I have blogged before about how I am a dweller, mentally beating myself up for things that I could have done or said differently. The same post discusses how I am overly empathetic, feeling such empathy or embarrassment for characters in works of fiction that I have to turn away. Yet, despite these acknowledgements, I continue to suffer from foot-in-mouth disease.
A few weeks ago a mom I know that recently miscarried late in her pregnancy approached me with a container of formula, asking me if I wanted it. She caught me off guard, I was in the middle of a conversation, and I must have given her an odd look as I shook my head and said, "No, thanks," thinking to myself that I intend to nurse Bun and really had no need for it at this point. A few seconds after she hurriedly left the room it occurred to me how much more compassionate I could have been. She was just trying to get the free samples that randomly show up in the mail out of her house. I should have just taken the freaking container and chucked it if I didn't want it. Doh! What a crappy person I am. To be honest, I was so thrown off that I didn't even connect all of the dots when she initially asked.
Later in the evening I gave her a call to apologize. I really felt just awful. She was embarrassed, thinking I thought she was offering me the formula for LP, who has obviously outgrown the stuff. I mean, really, how was she supposed to know that I try to exclusively breastfeed. I felt better after talking with her, but I still can't get the episode out of my mind.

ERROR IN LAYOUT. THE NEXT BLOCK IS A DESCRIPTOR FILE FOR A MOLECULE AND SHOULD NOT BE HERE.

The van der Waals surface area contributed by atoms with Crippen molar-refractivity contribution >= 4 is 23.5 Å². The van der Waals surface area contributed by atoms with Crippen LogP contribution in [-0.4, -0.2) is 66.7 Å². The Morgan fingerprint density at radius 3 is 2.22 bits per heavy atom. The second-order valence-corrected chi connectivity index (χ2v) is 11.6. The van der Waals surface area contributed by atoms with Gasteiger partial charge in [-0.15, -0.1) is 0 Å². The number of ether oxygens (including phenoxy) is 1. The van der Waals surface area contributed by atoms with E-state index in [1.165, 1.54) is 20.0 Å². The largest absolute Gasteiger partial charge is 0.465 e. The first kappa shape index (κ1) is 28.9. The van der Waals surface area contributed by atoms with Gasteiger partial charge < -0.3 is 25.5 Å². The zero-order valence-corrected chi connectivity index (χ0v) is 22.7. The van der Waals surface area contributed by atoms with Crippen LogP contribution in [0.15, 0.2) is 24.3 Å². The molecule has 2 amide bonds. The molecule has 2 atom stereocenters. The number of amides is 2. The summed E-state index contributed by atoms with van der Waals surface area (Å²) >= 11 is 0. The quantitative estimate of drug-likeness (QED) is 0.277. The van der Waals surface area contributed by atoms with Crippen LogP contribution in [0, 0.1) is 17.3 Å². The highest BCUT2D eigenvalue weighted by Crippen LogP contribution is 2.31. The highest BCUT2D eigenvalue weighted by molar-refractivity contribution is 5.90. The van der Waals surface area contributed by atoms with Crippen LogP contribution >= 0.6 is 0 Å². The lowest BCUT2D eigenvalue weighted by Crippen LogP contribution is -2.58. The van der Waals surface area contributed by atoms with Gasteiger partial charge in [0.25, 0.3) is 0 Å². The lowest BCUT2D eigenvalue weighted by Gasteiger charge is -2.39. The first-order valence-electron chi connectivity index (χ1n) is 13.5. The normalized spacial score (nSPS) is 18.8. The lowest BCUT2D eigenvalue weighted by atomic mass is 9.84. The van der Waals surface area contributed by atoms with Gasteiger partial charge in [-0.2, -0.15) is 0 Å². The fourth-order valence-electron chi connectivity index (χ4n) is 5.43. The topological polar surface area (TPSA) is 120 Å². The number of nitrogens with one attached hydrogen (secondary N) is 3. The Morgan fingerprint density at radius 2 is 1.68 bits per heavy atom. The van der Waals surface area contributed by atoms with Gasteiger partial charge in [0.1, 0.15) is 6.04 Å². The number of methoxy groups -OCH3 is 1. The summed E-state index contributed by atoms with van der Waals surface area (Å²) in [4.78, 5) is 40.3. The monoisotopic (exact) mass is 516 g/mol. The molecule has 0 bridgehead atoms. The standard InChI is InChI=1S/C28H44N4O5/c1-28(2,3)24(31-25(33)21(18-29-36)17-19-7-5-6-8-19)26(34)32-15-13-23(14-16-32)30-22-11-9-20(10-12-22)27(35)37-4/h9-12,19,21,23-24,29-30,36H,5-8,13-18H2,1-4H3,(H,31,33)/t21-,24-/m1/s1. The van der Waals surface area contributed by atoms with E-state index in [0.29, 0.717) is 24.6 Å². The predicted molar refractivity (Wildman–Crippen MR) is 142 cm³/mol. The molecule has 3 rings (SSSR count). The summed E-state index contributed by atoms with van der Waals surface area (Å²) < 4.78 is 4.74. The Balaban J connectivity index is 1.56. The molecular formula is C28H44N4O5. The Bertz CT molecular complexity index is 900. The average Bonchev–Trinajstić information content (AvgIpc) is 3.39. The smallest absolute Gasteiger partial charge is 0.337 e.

I have also blogged about my complete awe of stay-at-home moms. Seriously, these women amaze me. There are dozens of reasons that I couldn't/wouldn't be a full-time stay at home mom and I hold women that take on this charge in the highest regard. Unfortunately, when I encounter one, like this past weekend when we ran into a colleague of the Hoos' and his family, I tend to say something stupid. Instead of saying, "I commend you, I know it is really hard work." I said something like, "I don't know how you do it, I would go crazy." I really don't intend for this to sound derogatory or condescending. In the moment, in my cluttered, sleep-deprived head, they sound identical, but of course, they aren't.
I know that in general it would be smarter to be more thoughtful and contemplative when caught off guard. I should take the time to think about a situation and collect my thoughts before responding. Maybe that will be my "new month resolution".